Kabbah is weak and vulnerable leader, say secret British documents

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The Independent Online

Senior British officials regard President Ahmad Tejan Kabbah of Sierra Leone as a weak leader and believe his government may be vulnerable, according to restricted briefing papers for ministers obtained by The Independent.

Senior British officials regard President Ahmad Tejan Kabbah of Sierra Leone as a weak leader and believe his government may be vulnerable, according to restricted briefing papers for ministers obtained by The Independent.

The Government robustly defends military involvement in the West African state and repeats firm support for President Kabbah, but Foreign Office documents say: "In cabinet, he can be domineering and stubborn, but he is not a strong leader and he tends to react to whoever he last spoke to... He is easily flattered."

The profile of the President, a former senior United Nations official, says: "He remains a basically decent and sincere person who has a clear idea on how he wants his country to go." The President is also "pro-British and looks back fondly on his days as a district officer". The government analysts say "working for the UN for 21 years did not prepare [Mr Kabbah] to be a strong African leader to deal with the continuing insecurity of the country. He is a technocrat, not a politician".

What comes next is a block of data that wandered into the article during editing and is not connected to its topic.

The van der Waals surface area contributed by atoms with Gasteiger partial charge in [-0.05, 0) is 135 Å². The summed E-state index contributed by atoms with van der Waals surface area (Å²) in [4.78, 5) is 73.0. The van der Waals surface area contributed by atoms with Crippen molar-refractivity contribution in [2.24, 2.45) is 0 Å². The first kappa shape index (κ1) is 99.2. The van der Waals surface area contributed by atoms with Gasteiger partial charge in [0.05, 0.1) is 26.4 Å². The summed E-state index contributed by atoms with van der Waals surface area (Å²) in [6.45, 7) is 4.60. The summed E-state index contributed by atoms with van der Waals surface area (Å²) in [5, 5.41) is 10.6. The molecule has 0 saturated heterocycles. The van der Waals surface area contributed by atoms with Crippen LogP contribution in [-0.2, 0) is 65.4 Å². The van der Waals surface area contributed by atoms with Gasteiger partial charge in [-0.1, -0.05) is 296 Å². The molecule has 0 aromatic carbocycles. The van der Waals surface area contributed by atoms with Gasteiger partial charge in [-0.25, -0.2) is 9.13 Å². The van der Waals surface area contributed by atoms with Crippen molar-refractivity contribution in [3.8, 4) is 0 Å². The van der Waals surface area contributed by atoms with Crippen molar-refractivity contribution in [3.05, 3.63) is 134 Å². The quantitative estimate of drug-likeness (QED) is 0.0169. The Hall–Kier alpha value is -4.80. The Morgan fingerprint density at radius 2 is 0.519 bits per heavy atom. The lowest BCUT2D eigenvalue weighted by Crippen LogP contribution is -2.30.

The Government is engaged in a bitter war of words with the Opposition over Sierra Leone. The Foreign Secretary, Robin Cook, accused the Tories of risking British lives after the party's defence spokesman, Iain Duncan Smith, repeated his call for UK troops to quit the war-torn country.

The Conservatives said the killing of Bombardier Brad Tinnion of the Royal Artillery in the raid on Sunday on the West Side Boys demonstrated the dangers of getting involved in Sierra Leone's civil wars.

But Mr Cook said Britain would stand by its pledge to the the country's government and claimed Mr Duncan Smith's comments would encourage the West Side Boys "to doubt our resolve".

The Foreign Office minister, Peter Hain, insisted British involvement had led to a valuable improvement in the situation there. "To have Britain slink away from Sierra Leone with our tail between our legs - as the Tories want - would drag Britain's good name through the mud, especially in Africa, which has felt isolated and neglected."

The Foreign Office assessment, part of a study of the main players in the West African state, also says that Johnny Paul Koroma, a former Sierra Leone Army major who briefly seized power in 1997 and is seen to have controlled the West Side Boys "has emerged from imprisonment a changed man ... he has shown remorse for his past actions ... and now appears much more statesmanlike." It continues: "He reads his Bible regularly and is privately studying theology."

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